You don’t need to be a farmer, or an alumni, to join Culpeper County High School’s FFA Alumni group.
The new organization, formed this year by CCHS teachers Ted and Laura Delano and FFA Alumni President Brian Jacobs, is looking for anyone interested in helping talented young people maximize their potential.
“We needed support, we have lots of teachers but we’re only good at a few things,” Ted DeLano said. “We have people who have been through the program who are better at things than we are. We want our kids involved in the community.”
DeLano said they attempted to start an alumni association a few times over the past several years, but it never stuck. Now, with an emphasis on career and technical education, more people have shown an interest in joining with the FFA alumni.
“We want to look at that adult connection in the community,” CCHS principal Danny Soderholm said. “If we want our students to be career ready, we want to expose them to as many adult connections as possible. The FFA alumni chapter gives us that ability.”
You don’t have to have a background in agriculture to join, but it helps, DeLano said. He said that agriculture is such a huge umbrella, it increases the number of connections students can make.
Part of the organization process was a meeting where alumni members and students talked about how they could signal boost what the club does at the school. They came up with a student expo, which will be held Sept. 26 at 7 p.m., showcasing student exhibits from both CCHS and Eastern View High School.
Jacobs was keen on starting the alumni association as he was part of the class of 1999 at CCHS that helped revitalize FFA. He said he learned valuable lessons from the club – not just about farming.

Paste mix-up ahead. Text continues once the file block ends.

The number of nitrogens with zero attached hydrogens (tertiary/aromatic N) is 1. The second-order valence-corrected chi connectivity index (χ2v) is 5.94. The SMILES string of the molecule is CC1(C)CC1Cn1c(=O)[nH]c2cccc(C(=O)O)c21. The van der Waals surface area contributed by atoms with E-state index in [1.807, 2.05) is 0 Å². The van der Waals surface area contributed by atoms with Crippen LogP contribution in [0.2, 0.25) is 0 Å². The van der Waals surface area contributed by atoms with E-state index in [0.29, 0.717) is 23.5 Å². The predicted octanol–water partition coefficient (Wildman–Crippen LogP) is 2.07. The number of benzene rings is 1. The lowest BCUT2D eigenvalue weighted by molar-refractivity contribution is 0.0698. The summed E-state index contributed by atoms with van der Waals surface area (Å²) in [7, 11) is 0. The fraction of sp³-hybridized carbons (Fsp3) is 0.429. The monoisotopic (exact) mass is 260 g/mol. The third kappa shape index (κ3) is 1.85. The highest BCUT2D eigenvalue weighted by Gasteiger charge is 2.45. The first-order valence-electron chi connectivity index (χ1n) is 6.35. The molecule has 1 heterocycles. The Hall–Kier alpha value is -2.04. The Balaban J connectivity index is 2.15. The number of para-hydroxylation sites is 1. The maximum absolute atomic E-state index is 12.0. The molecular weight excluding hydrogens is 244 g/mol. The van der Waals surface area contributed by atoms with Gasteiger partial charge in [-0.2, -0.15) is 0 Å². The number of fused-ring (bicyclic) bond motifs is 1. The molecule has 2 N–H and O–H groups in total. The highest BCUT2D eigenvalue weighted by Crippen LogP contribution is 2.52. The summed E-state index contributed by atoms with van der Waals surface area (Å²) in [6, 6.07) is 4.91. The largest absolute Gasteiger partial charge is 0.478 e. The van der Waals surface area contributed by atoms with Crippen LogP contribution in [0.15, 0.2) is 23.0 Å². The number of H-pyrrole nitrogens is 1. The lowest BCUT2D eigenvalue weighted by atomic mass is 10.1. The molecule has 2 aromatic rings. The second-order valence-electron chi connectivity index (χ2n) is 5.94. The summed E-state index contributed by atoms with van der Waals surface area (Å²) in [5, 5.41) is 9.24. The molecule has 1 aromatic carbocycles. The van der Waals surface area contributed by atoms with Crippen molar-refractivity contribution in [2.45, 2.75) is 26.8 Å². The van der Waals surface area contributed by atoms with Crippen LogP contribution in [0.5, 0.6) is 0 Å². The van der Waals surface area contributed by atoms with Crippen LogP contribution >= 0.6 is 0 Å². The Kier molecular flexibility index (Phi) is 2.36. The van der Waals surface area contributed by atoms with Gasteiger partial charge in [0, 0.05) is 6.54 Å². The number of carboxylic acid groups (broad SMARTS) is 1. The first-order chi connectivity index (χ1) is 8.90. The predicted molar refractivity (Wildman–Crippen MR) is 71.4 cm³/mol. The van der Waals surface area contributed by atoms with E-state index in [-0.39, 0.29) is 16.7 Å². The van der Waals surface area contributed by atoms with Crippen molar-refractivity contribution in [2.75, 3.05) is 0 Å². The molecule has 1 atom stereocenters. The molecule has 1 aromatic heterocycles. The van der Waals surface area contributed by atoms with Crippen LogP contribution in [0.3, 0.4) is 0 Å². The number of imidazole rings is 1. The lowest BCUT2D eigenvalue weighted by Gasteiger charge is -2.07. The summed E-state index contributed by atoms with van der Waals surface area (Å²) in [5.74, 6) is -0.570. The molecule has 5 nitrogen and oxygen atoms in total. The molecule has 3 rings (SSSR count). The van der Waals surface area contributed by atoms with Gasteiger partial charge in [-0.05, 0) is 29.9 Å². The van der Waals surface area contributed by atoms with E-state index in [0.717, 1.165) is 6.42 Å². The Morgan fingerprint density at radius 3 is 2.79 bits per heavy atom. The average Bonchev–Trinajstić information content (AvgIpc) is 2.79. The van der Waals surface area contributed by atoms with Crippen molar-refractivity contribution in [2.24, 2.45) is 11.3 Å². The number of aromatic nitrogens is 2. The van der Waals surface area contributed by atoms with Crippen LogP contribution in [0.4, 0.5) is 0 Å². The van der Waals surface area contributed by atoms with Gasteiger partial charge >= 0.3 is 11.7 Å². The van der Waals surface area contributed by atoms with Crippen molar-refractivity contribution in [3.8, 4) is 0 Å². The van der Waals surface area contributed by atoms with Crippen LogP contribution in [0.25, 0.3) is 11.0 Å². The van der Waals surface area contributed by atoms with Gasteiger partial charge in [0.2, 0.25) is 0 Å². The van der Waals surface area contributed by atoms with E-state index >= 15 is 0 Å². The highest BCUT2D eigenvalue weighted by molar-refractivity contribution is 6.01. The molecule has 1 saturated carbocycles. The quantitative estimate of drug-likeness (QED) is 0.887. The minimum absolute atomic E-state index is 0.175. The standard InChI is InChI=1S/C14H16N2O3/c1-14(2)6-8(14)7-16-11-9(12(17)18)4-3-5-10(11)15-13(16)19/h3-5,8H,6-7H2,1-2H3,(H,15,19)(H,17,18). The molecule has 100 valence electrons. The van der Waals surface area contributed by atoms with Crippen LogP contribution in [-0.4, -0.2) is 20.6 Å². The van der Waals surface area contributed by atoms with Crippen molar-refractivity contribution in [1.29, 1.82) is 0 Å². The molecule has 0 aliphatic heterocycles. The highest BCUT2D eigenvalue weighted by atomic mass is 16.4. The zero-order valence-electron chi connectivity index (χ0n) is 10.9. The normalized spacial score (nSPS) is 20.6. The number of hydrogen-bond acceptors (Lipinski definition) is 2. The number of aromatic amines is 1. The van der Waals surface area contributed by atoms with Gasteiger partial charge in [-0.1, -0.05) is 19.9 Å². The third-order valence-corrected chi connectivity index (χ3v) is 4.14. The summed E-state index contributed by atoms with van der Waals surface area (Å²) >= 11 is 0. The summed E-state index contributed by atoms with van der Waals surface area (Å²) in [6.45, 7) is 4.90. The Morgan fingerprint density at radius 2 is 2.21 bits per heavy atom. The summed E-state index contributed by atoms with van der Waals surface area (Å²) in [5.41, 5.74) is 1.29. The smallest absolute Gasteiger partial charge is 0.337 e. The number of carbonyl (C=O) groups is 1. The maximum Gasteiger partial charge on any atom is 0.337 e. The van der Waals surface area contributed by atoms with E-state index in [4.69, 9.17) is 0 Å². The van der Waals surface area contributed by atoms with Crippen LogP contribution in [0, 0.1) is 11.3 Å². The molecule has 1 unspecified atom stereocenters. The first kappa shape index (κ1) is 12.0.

“The biggest thing I got out of FFA was leadership,” Jacobs said. “The leadership values of FFA help me strengthen my ability to communicate with others and help strengthen other people coming up through.”
Over the past few years, he said the emphasis has been more on preparing students for college, focusing more on computer programing and desk jobs, Jacobs said. FFA helps prepare students for the work force, something that has been close to Jacobs’ heart for years.
His son, a senior at EVHS, has benefited from the virtual welder program the school offers.
“That teaches the kids who have never had any experience with welding,” Jacobs said. “Instead of going out to a welder, it gives them an idea to how actually function in that environment.”
Soderholm stressed that the alumni association was a joint effort between the two schools.
“I think something that is awesome about the FFA alumni chapter, is it really is a Culpeper community based organization,” Soderholm said. “There’s a lot of collaboration between the FFA alumni, the four teachers at our two high schools and the students.”
That collaboration starts at the top as Dr. Tony Brads, Culpeper County Public Schools superintendent, agreed to be a member of the FFA alumni chapter.
“Dr. Brads sent a great message to Mr. Delano saying good luck on your national competition, and I’ll drop my dues off at the meeting tonight,” Soderholm said. “That buy in and understanding what is happening here at the school level is inspiring. It makes you want to continue.”
Ted DeLano said the FFA membership has grown in the past several years and said students are clamoring to fit it into their schedules. Through the FFA, many areas are covered including animal sciences, mechanics and horticulture.
The program has led to state champions for CCHS, as Dustin Rose and Brent Hanson took first place in the state last year for tractor troubleshooting.
“If you want to work with some motivated young people, this is a chance to do that,” DeLano said.